Institution / Ulster University Magee
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Peace & Conflict Studies


Study Peace and Conflict Studies at Ulster University in the United Kingdom.

This programme is located within INCORE (International Conflict Research Institute). INCORE is in an active research and practice Centre, you can expect to learn from Faculty with practical and theoretical skills. Its location in Northern Ireland provides excellent opportunities for experiential learning in a society coming out of violent conflict. However, the geographical scope of INCORE’s work in research, policy, and practice is both local and global. It is a linked Postgraduate Diploma/MSc and offered in full-time.


This programme has a strong focus on post-violence peacebuilding, which is appropriate given that it is rooted in a society emerging from decades of protracted violence. However, the geographical scope of INCORE’s work in research, policy, and practice is both local and global and this is reflected in the modules offered on the programme.

The overall approach seeks to develop the critical, theoretical and analytical skills necessary for working in conflicted societies – in ways that are grounded in real life application and case studies.

For more detail on the programme visit the INCORE website .

Entry requirements

Entry conditions

We recognise a range of qualifications for admission to our courses. In addition to the specific entry conditions for this course you must also meet the University’s General Entrance Requirements. For general entrance requirements go to:

Entry Requirements

Normally a first degree with a 2:2 classification or higher for entry to the MSc though applications can also be considered from students without such a degree who have extensive practical experience in relevant areas.

English Language Requirements

English language requirements for international applicants
The minimum requirement for this course is Academic IELTS 6.0 with no band score less than 5.5. Trinity ISE: Pass at level III also meets this requirement for Tier 4 visa purposes.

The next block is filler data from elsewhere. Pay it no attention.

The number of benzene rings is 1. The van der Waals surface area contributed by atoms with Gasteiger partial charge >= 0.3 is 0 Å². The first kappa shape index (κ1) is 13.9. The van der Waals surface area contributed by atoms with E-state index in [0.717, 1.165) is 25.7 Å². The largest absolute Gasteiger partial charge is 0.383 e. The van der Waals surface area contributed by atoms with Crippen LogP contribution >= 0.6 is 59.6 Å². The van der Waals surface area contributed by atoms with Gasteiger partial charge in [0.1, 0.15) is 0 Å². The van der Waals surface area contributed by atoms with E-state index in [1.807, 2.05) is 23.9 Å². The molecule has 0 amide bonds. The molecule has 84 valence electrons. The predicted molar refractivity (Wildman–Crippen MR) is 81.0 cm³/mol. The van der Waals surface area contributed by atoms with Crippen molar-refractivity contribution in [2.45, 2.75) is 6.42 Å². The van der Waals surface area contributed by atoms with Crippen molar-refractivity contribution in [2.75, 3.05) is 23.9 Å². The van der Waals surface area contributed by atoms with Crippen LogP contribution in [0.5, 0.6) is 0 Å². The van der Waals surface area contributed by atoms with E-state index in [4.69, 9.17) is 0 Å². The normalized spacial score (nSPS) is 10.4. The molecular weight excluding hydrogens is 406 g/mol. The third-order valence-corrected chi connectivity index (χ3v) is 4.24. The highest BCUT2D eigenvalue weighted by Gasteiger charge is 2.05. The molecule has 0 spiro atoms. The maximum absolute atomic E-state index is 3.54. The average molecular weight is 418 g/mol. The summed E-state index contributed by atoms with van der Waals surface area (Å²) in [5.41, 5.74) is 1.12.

Ulster recognises a number of other English language tests and comparable IELTS equivalent scores.



The MSc takes one calendar year. You will normally be expected to attend class for 4-5 hours on two days a week. The programme will be supplemented with seminars and lectures by visiting academics and practitioners, as well as field visits.

Careers or further progression

Career options

Students of an interdisciplinary programme such as the MSc. in Applied Peace and Conflict Studies are well placed to follow a number of distinct career opportunities, based on their specific interests and core strengths. The past decades have seen tremendous changes in the global context. As a result, the demand for well-trained individuals to work on the myriad of peace and conflict issues continues to rise. The knowledge and capacities developed by INCORE peace and conflict studies students are transferrable across sectors and regions, making their skill set mobile and flexible within a globalised job market.

There are a range of career paths available to students undertaking the MSc. in Applied Peace and Conflict Studies. The course is designed to enhance the students’ employability within the applied field of peace and conflict studies, which can take a wide variety of forms, both locally and internationally.

For more information on employment options and student success stories, visit here .

Further enquiries

Faculty Office
T: +44 (0)28 7167 5442

Course Director:Ms Grainne Kelly
T: +44 (0)28 9036 6934

Assessment method

Teaching and learning assessment

This is a linked PG Diploma/MSc. that is offered full time. The MSc is three semesters full-time. There are a range of compulsory and optional modules. The compulsory modules will introduce students to key concepts, debates and methods in this field of study, whilst the optional modules provide choice and allow students to specialise in an area that is of particular interest to them. All modules are offered at level 7, including the MSc Dissertation. The only element of progression in the programme is the move from the PG Diploma stage to the MSc stage. In order to enter the MSc. part of the programme students have to complete the Postgraduate Diploma with a mark of 50% or more. Students can exit with the PG Diploma at this stage if they so wish. The Dissertation module provides an opportunity for students to independently research and critically evaluate a specialist topic relating to Applied Peace and Conflict Studies.

For the Postgraduate Diploma students take eight fifteen point modules. In semester one there will be compulsory modules which students are required to complete and optional modules from which to choose. In semester two there are also compulsory modules and optional modules. The Postgraduate Diploma is awarded on the basis of satisfactory performance – which is a mark of 50% or above in modules that make up 120 credit points. Students who obtain a mark of 50% or above will normally be allowed to proceed to the MSc. by dissertation. Students can exit at the Diploma stage if they so wish, but the vast majority decide to move on to the MSc.

The dissertation is worth 60 credit points. The final MSc. mark is made up of both the taught modules (two-thirds) and the MSc. dissertation (one-third). A total of 180 credit points is required for the award of the MSc.

Application date

Application is directly to the University via an online system.

The deadline for submission of applications is 15th May. We will consider late applications but these may experience delays in processing.

Enrolment and start dates

Start Dates: September 2017

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